Poisoning of Oceans Also Affects Humans

Mercury in Oceans A ‘Ghastly Crisis’

       Chemical poisoning of the world’s oceans is “coming back to bite us in the butt,” a leading conservationist warned Friday, with evidence showing that mercury in dolphins and other marine life in the food chain is raising contamination in humans to as much as 80 times the safe level.
       Hardy Jones, executive director of BlueVoice, an ocean conservation organization he co-founded with actor Ted Danson, told guests at the annual conference of the Society of Environmental Journalists in Miami that the “ghastly crisis” of ocean mercury poses an increasingly critical threat to human – as well as environmental – health.
       Joined at the conference by Ric O’Barry, the captive dolphin industry’s leading nemesis, Jones urged greater attention to the intertwined fates of mankind and the oceans that it is devastating.
       “Pollution of the oceans is getting substantially worse … it’s accelerating,” said Jones, citing scientific studies on the resulting effects, such as immuno-suppression in dolphins, carcinomas in fish, and toxoplasmosis in otters, and speaking of his own health struggles with mercury poisoning and multiple myeloma. He attributes both ailments to his former habit of eating tuna and swordfish, species now known to be most prone to high levels of mercury contamination, three times a week.
       “I thought, ‘What could be healthier?’ Well, a lot of things could be healthier. … There’s an example of what we are doing to the ocean coming back to bite us in the butt,” Jones said.
       The pollution issue is also being used as a powerful weapon in O’Barry’s campaign to end dolphin slaughter. Once famous for his work training the five dolphins that performed the role of television’s Flipper in the 1960s, he has spent the last 31 years campaigning against the very industry that he helped to found.
       The Cove, an undercover documentary in which he was involved last year, revealed for the first time the horrors of the annual slaughter of dolphins in Taiji, Japan — which also yields live dolphins that are sold to aquariums and dolphinariums worldwide.  The film won his campaign greater public momentum – and a Guinness World Record for the most film festival awards ever earned by a single documentary.
       In tandem with his aim of shutting down venues that exhibit performing dolphins, he is targeting Japan’s dolphin meat industry with evidence that pollutants from eating their meat are devastating human health. Tests on residents of Taiji, for whom dolphin meat is a staple, have shown mercury levels up to 80 parts per million. The “safe” level is considered to be one part per million.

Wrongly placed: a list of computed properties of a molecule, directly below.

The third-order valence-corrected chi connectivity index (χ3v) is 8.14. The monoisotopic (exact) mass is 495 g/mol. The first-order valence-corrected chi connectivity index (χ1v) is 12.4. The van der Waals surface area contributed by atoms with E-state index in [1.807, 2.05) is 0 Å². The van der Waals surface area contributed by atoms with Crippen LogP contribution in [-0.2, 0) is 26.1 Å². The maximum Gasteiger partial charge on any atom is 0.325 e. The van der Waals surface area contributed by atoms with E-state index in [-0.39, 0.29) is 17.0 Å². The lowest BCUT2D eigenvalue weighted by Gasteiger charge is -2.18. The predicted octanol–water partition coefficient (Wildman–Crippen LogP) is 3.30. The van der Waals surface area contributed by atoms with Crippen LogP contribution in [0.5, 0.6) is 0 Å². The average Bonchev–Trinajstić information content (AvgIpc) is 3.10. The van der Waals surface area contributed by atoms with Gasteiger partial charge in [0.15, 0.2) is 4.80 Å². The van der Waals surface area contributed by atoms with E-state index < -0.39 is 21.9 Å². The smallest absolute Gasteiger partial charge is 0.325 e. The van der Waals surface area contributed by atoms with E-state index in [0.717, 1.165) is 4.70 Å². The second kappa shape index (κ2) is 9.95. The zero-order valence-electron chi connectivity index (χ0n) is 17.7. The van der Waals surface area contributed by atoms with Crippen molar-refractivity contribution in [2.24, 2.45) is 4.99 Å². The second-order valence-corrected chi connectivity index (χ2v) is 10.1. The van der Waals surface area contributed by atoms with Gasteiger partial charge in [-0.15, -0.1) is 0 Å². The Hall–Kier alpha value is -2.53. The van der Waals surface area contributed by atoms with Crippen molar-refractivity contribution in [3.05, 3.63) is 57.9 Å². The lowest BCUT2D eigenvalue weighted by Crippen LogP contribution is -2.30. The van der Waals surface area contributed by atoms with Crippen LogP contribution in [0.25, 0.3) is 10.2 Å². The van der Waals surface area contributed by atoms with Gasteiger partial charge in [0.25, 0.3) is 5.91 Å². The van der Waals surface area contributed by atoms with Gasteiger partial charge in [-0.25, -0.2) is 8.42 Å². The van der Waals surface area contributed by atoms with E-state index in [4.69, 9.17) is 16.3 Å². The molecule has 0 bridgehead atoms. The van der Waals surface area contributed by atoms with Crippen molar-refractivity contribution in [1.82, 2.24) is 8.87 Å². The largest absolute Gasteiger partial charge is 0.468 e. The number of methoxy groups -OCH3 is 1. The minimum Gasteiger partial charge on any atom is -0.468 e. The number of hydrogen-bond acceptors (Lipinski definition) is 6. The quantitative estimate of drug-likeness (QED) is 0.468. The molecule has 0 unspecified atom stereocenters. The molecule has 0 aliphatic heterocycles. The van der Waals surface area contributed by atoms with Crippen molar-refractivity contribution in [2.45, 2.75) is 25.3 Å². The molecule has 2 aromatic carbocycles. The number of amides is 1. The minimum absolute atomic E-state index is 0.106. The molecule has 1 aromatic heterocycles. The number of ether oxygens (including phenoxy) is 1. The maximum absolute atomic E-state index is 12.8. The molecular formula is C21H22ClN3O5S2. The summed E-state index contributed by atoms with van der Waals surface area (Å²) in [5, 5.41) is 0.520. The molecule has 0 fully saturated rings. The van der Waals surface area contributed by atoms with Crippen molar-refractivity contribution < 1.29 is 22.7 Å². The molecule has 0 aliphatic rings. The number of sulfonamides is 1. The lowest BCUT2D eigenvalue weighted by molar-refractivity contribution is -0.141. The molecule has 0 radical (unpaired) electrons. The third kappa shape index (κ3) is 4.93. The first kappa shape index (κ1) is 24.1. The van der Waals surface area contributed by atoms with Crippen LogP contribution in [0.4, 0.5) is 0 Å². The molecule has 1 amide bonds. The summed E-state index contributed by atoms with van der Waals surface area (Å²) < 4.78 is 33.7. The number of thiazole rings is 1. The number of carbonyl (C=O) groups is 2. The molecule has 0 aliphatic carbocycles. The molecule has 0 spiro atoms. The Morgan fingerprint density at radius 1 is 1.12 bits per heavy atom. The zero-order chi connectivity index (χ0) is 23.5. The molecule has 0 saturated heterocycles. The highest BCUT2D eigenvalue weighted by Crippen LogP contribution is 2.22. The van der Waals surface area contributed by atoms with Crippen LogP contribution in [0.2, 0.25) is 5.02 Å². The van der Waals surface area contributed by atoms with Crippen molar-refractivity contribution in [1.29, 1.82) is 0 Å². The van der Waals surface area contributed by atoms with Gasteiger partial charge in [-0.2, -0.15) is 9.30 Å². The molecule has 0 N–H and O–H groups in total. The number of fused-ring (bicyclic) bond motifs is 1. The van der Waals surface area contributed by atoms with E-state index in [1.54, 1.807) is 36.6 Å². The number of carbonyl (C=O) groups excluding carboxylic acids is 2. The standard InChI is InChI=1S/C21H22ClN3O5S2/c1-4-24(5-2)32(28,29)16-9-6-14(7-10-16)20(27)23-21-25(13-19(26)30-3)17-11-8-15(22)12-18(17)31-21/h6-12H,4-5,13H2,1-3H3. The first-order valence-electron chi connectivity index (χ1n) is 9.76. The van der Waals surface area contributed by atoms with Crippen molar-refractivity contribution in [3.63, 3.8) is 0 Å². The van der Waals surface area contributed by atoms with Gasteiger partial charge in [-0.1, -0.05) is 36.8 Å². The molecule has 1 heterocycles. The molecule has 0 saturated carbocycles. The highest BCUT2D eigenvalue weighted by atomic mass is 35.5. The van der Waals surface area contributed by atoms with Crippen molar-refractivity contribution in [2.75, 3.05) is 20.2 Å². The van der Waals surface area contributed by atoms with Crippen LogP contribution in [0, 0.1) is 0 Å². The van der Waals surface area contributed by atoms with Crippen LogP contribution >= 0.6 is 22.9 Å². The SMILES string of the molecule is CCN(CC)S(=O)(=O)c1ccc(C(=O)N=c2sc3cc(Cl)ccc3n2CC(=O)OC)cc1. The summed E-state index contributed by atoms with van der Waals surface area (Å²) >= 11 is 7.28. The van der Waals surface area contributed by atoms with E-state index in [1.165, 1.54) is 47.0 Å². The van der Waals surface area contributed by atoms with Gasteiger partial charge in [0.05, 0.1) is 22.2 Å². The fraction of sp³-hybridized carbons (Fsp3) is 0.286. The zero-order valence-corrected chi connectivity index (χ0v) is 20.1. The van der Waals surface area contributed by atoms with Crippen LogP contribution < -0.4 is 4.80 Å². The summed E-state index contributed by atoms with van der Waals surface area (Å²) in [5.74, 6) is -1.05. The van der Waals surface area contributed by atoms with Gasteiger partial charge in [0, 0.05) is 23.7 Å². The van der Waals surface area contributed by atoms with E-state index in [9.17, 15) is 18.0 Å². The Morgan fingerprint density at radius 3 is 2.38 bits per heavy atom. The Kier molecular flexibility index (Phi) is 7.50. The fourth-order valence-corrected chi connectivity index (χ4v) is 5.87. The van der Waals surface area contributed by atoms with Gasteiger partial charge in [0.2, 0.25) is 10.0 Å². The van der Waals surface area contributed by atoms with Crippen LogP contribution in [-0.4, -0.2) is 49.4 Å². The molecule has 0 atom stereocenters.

Mercury contamination, which stems from big industry, is “not just a Japanese problem – it’s a worldwide problem.”
       “It’s in the Everglades. Every stream, every river, every canal, every lake in America is contaminated with mercury. That’s absolutely shocking,” he said.
       Widening his call for the shutdown of the captive dolphin industry, meanwhile, O’Barry rejected assertions that aquariums that keep dolphins in the name of “research” as a sham and branded it an “industry of hypocrites.”
       “Everybody uses those words ‘education’ and ‘research’ and ‘conservation.’ I mean, contemplating your navel can be ‘research’ if you want it to be. Research can be done in the wild,” he said.
       “There is no connection between captive dolphins and conservation. These people in these places can find other jobs. I did it. I was the highest paid dolphin trainer in the world before, and I still make a living.
       “They will tell you: ‘We are doing this to educate the public. We can only protect what we know.’ Well, Japan has 127 million people and most of them have been through the aquariums …. yet [in Japan] we have the largest slaughter on the planet going on in a country where we have 50 dolphinariums. So obviously there’s no connection.”